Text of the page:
Location within the U.S. state of West Virginia
West Virginia's location within the U.S.
|Founded||October 7, 1776|
|Named for||Ohio River|
|• Total||109 sq mi (280 km2)|
|• Land||106 sq mi (270 km2)|
|• Water||3.2 sq mi (8 km2) 2.9%%|
| • Estimate |
|• Density||410/sq mi (160/km2)|
|Time zone||UTC−5 (Eastern)|
|• Summer (DST)||UTC−4 (EDT)|
Ohio County is a county located in the Northern Panhandle of the U.S. state of West Virginia. As of the 2010 census, the population was 44,443. Its county seat is Wheeling. The county was formed in 1776 from the District of West Augusta, Virginia. It was named for the Ohio River, which forms its western boundary. West Liberty (formerly Black's Cabin) was designated as the county seat in 1777, serving to 1797.
Ohio County is part of the Wheeling, WV-OH Metropolitan Statistical Area.
According to the U.S. Census Bureau, the county has a total area of 109 square miles (280 km2), of which 106 square miles (270 km2) is land and 3.2 square miles (8.3 km2) (2.9%) is water. It is the third-smallest county in West Virginia by area. The highest point of elevation in Ohio County is approximately 1,420 ft (430 m) and located about 1-mile (1.6 km) southwest of West Alexander, Pennsylvania. The county is drained by Wheeling and other small creeks.
In 1863, West Virginia's counties were divided into civil townships, with the intention of encouraging local government. This proved impractical in the heavily rural state, and in 1872 the townships were converted into magisterial districts. Ohio County was divided into five districts: Center,[i] Clay, Liberty, Madison, Richland, Ritchie, Triadelphia, Union, Washington, and Webster. Centre, Clay, Madison, Union, and Webster Districts all lay within the city of Wheeling, as did part of Washington District.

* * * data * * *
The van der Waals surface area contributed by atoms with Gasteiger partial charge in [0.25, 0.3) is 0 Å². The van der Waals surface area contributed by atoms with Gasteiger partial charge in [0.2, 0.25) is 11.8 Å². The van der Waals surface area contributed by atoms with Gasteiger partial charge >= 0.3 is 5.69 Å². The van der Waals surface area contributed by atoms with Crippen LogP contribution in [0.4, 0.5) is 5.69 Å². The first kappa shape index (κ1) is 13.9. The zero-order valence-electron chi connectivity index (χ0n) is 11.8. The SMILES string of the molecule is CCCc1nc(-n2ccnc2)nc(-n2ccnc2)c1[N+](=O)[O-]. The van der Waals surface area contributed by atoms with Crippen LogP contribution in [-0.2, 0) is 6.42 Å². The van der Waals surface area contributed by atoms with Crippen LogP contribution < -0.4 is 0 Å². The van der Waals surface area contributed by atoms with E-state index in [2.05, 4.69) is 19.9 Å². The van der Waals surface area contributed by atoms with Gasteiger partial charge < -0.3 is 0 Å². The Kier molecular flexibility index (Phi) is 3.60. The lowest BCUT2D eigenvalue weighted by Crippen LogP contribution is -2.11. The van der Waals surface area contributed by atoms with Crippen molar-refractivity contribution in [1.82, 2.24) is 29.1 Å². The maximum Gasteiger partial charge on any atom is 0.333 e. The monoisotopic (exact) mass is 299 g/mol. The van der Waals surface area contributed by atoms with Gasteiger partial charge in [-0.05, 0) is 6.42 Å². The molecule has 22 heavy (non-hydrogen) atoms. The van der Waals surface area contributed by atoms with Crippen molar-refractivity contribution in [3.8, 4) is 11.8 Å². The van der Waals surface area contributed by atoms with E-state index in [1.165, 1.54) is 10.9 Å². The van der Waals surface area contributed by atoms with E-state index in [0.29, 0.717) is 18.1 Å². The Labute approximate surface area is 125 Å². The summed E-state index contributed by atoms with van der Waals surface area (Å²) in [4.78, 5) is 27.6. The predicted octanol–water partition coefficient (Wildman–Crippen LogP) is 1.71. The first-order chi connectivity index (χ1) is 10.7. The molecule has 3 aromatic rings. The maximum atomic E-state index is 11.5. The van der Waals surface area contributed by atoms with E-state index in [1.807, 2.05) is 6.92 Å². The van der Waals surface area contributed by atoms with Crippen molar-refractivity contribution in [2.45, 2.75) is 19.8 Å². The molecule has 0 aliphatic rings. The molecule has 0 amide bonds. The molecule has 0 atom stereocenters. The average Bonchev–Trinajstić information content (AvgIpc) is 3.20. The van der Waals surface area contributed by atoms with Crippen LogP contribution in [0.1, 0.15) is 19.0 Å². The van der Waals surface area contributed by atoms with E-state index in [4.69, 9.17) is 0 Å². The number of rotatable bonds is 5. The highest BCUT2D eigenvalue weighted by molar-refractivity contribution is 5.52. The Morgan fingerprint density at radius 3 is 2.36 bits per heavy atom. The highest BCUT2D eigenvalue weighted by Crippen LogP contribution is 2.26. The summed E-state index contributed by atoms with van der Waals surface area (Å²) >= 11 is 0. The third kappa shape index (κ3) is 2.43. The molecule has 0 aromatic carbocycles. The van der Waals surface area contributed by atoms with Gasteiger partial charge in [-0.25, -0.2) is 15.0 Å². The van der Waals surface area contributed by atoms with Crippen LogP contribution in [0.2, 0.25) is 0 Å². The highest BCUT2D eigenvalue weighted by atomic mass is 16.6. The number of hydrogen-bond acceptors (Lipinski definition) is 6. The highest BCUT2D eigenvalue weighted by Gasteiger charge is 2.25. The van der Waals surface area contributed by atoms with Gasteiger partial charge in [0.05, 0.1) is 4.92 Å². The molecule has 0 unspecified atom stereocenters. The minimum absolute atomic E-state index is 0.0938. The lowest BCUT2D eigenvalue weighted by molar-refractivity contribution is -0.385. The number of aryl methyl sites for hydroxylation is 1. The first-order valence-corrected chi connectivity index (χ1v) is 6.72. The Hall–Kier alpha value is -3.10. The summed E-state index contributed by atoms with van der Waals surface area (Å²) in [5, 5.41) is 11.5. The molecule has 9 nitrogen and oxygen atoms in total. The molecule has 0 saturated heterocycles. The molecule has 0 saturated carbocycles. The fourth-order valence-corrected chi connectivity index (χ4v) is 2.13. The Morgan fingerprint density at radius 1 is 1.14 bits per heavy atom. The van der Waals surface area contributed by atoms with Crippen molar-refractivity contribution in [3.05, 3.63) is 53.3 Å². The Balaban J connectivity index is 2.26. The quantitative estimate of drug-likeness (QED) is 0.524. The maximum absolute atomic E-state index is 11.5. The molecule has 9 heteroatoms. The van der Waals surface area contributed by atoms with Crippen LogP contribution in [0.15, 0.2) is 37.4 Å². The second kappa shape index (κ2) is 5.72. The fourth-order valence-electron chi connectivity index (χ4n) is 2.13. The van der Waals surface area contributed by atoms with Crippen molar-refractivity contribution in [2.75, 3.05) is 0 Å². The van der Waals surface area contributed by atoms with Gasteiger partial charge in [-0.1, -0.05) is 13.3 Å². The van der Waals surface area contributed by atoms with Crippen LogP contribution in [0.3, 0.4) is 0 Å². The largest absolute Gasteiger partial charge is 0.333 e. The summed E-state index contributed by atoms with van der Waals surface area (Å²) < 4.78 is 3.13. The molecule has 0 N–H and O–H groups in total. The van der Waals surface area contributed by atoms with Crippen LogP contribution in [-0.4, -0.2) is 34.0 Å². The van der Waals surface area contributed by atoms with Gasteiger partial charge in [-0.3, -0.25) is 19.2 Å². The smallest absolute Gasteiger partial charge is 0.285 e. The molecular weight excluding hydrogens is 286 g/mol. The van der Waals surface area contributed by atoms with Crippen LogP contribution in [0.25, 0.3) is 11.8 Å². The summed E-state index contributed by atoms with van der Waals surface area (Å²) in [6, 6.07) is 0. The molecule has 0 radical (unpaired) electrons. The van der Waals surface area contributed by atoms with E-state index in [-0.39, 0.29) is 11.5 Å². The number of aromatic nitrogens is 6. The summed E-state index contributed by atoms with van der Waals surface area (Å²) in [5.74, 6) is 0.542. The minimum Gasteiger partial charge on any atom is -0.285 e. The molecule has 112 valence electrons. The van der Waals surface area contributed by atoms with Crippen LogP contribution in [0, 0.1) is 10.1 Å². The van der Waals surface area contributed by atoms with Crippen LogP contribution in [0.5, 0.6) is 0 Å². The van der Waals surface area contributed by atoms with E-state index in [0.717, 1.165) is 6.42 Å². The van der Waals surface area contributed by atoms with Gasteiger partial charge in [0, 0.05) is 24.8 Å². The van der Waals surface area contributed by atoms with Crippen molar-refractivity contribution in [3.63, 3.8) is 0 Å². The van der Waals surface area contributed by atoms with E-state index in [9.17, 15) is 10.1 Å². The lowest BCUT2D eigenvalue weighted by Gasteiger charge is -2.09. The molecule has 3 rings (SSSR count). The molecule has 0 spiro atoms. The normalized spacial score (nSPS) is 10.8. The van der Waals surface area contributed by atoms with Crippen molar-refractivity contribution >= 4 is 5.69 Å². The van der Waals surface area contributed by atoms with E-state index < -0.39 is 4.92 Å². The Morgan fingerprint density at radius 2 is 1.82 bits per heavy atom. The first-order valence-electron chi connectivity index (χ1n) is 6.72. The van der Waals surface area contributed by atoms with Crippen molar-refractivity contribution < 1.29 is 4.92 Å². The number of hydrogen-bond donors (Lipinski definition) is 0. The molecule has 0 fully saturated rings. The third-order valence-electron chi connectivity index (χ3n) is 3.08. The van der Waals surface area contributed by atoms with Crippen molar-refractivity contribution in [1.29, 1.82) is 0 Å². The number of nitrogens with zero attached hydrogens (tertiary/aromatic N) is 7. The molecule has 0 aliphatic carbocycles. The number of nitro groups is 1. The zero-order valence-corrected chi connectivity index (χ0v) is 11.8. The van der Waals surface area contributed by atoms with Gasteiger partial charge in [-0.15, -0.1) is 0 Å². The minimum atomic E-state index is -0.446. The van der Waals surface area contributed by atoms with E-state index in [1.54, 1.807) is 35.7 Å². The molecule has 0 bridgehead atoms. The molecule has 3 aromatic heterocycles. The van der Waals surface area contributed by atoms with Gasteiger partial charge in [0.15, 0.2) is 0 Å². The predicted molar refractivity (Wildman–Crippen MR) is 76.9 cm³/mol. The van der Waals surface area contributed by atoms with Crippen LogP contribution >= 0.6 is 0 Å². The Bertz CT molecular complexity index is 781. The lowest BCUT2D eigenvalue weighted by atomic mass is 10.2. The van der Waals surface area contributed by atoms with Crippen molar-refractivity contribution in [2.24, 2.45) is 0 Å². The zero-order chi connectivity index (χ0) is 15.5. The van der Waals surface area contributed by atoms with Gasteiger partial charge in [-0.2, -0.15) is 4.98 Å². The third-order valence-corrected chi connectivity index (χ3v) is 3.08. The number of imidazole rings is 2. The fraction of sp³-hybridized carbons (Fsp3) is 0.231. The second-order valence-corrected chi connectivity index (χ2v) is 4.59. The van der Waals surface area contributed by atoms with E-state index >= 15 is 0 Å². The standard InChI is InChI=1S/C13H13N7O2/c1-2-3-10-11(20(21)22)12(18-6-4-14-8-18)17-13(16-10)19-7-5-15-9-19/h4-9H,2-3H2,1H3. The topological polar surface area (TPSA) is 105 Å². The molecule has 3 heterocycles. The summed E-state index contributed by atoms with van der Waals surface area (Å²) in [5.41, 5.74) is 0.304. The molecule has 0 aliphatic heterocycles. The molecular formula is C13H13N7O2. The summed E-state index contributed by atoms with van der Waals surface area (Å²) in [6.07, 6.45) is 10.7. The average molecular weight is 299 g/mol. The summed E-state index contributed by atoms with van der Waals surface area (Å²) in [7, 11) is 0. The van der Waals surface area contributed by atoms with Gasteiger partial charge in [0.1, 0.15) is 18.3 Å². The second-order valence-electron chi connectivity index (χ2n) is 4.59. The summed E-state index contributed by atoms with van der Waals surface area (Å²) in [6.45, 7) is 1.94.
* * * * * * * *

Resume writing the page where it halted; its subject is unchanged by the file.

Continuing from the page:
By 1880, part of Ritchie District had also been subsumed by Wheeling. In the 1970s, the ten historic magisterial districts were consolidated into five new districts: Liberty Triadelphia; Madison, Union Clay, Washington District; Titchie Webster Center District, and Triadelphia. These were further consolidated in the 1980s to form District 1, District 2, and District 3.
Ohio County is one of four counties in the United States to border a state with which it shares the same name (the other three counties are Nevada County, California, Texas County, Oklahoma, and Delaware County, Pennsylvania).
|U.S. Decennial Census|
As of the census of 2000, there were 47,427 people, 19,733 households, and 12,155 families residing in the county. The population density was 447 people per square mile (172/km2). There were 22,166 housing units at an average density of 209 per square mile (81/km2). The racial makeup of the county was 94.50% White, 3.57% Black or African American, 0.09% Native American, 0.78% Asian, 0.03% Pacific Islander, 0.13% from other races, and 0.91% from two or more races. 0.50% of the population were Hispanic or Latino of any race. 27.0% were of German, 13.7% Irish, 10.4% English, 8.4% Italian, 8.3% American and 6.7% Polish ancestry.